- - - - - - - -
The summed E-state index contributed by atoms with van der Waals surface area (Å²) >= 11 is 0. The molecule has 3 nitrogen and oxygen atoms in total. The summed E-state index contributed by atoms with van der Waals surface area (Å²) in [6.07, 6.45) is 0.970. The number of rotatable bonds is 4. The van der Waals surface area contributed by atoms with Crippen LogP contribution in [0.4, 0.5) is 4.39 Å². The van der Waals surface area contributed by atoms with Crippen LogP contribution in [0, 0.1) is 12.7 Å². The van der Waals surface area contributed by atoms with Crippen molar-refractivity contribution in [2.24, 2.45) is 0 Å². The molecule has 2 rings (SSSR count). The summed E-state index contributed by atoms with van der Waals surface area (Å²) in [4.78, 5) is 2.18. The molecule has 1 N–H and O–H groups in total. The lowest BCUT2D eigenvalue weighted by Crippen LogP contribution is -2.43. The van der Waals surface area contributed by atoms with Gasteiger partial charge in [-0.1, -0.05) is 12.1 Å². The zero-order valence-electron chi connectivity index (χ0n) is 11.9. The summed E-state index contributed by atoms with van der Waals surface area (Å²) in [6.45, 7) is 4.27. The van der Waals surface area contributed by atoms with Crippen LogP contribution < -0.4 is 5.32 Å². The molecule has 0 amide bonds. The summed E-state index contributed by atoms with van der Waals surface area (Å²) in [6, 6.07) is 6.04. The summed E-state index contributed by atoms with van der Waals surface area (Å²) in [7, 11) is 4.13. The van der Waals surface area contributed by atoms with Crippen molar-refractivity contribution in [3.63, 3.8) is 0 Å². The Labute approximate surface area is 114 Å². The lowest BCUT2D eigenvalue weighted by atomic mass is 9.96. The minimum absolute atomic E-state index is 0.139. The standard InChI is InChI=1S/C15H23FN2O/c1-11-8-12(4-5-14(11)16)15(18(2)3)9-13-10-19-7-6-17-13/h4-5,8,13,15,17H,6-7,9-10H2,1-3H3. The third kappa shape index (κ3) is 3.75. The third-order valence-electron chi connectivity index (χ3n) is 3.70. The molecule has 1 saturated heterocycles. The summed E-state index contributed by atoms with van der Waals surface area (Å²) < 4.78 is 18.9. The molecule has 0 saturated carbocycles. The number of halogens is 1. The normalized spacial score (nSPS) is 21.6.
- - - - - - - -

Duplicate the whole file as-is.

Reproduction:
The summed E-state index contributed by atoms with van der Waals surface area (Å²) >= 11 is 0. The molecule has 3 nitrogen and oxygen atoms in total. The summed E-state index contributed by atoms with van der Waals surface area (Å²) in [6.07, 6.45) is 0.970. The number of rotatable bonds is 4. The van der Waals surface area contributed by atoms with Crippen LogP contribution in [0.4, 0.5) is 4.39 Å². The van der Waals surface area contributed by atoms with Crippen LogP contribution in [0, 0.1) is 12.7 Å². The van der Waals surface area contributed by atoms with Crippen molar-refractivity contribution in [2.24, 2.45) is 0 Å². The molecule has 2 rings (SSSR count). The summed E-state index contributed by atoms with van der Waals surface area (Å²) in [4.78, 5) is 2.18. The molecule has 1 N–H and O–H groups in total. The lowest BCUT2D eigenvalue weighted by Crippen LogP contribution is -2.43. The van der Waals surface area contributed by atoms with Gasteiger partial charge in [-0.1, -0.05) is 12.1 Å². The zero-order valence-electron chi connectivity index (χ0n) is 11.9. The summed E-state index contributed by atoms with van der Waals surface area (Å²) in [6.45, 7) is 4.27. The van der Waals surface area contributed by atoms with Crippen LogP contribution < -0.4 is 5.32 Å². The molecule has 0 amide bonds. The summed E-state index contributed by atoms with van der Waals surface area (Å²) in [6, 6.07) is 6.04. The summed E-state index contributed by atoms with van der Waals surface area (Å²) in [7, 11) is 4.13. The van der Waals surface area contributed by atoms with Crippen molar-refractivity contribution in [3.63, 3.8) is 0 Å². The Labute approximate surface area is 114 Å². The lowest BCUT2D eigenvalue weighted by atomic mass is 9.96. The minimum absolute atomic E-state index is 0.139. The standard InChI is InChI=1S/C15H23FN2O/c1-11-8-12(4-5-14(11)16)15(18(2)3)9-13-10-19-7-6-17-13/h4-5,8,13,15,17H,6-7,9-10H2,1-3H3. The third kappa shape index (κ3) is 3.75. The third-order valence-electron chi connectivity index (χ3n) is 3.70. The molecule has 1 saturated heterocycles. The summed E-state index contributed by atoms with van der Waals surface area (Å²) < 4.78 is 18.9. The molecule has 0 saturated carbocycles. The number of halogens is 1. The normalized spacial score (nSPS) is 21.6.